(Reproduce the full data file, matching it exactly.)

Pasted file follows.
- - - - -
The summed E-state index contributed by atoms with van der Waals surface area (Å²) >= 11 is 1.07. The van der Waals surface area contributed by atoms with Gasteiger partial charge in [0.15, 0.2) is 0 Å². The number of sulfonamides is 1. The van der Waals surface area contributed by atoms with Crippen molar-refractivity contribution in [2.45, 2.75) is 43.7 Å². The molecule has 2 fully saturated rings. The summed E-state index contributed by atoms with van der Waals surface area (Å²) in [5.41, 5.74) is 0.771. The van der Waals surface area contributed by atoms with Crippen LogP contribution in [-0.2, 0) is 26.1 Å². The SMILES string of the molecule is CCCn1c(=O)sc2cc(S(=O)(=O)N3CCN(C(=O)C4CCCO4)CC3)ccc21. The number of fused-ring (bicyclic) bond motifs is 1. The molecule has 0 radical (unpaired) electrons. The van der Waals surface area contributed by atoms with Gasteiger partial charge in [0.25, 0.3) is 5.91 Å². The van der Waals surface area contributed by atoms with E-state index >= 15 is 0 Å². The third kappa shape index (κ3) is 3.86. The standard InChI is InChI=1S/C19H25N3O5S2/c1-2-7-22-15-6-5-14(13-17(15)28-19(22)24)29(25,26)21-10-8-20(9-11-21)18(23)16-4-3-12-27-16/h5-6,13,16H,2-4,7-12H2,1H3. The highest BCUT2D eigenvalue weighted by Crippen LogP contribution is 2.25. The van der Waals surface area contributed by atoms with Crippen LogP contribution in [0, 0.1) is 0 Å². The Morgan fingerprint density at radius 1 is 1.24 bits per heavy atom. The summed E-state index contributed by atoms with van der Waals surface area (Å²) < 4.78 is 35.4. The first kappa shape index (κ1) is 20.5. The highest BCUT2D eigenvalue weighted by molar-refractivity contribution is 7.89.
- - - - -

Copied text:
The summed E-state index contributed by atoms with van der Waals surface area (Å²) >= 11 is 1.07. The van der Waals surface area contributed by atoms with Gasteiger partial charge in [0.15, 0.2) is 0 Å². The number of sulfonamides is 1. The van der Waals surface area contributed by atoms with Crippen molar-refractivity contribution in [2.45, 2.75) is 43.7 Å². The molecule has 2 fully saturated rings. The summed E-state index contributed by atoms with van der Waals surface area (Å²) in [5.41, 5.74) is 0.771. The van der Waals surface area contributed by atoms with Crippen LogP contribution in [-0.2, 0) is 26.1 Å². The SMILES string of the molecule is CCCn1c(=O)sc2cc(S(=O)(=O)N3CCN(C(=O)C4CCCO4)CC3)ccc21. The number of fused-ring (bicyclic) bond motifs is 1. The molecule has 0 radical (unpaired) electrons. The van der Waals surface area contributed by atoms with Gasteiger partial charge in [0.25, 0.3) is 5.91 Å². The van der Waals surface area contributed by atoms with E-state index >= 15 is 0 Å². The third kappa shape index (κ3) is 3.86. The standard InChI is InChI=1S/C19H25N3O5S2/c1-2-7-22-15-6-5-14(13-17(15)28-19(22)24)29(25,26)21-10-8-20(9-11-21)18(23)16-4-3-12-27-16/h5-6,13,16H,2-4,7-12H2,1H3. The highest BCUT2D eigenvalue weighted by Crippen LogP contribution is 2.25. The van der Waals surface area contributed by atoms with Crippen LogP contribution in [0, 0.1) is 0 Å². The Morgan fingerprint density at radius 1 is 1.24 bits per heavy atom. The summed E-state index contributed by atoms with van der Waals surface area (Å²) < 4.78 is 35.4. The first kappa shape index (κ1) is 20.5. The highest BCUT2D eigenvalue weighted by molar-refractivity contribution is 7.89.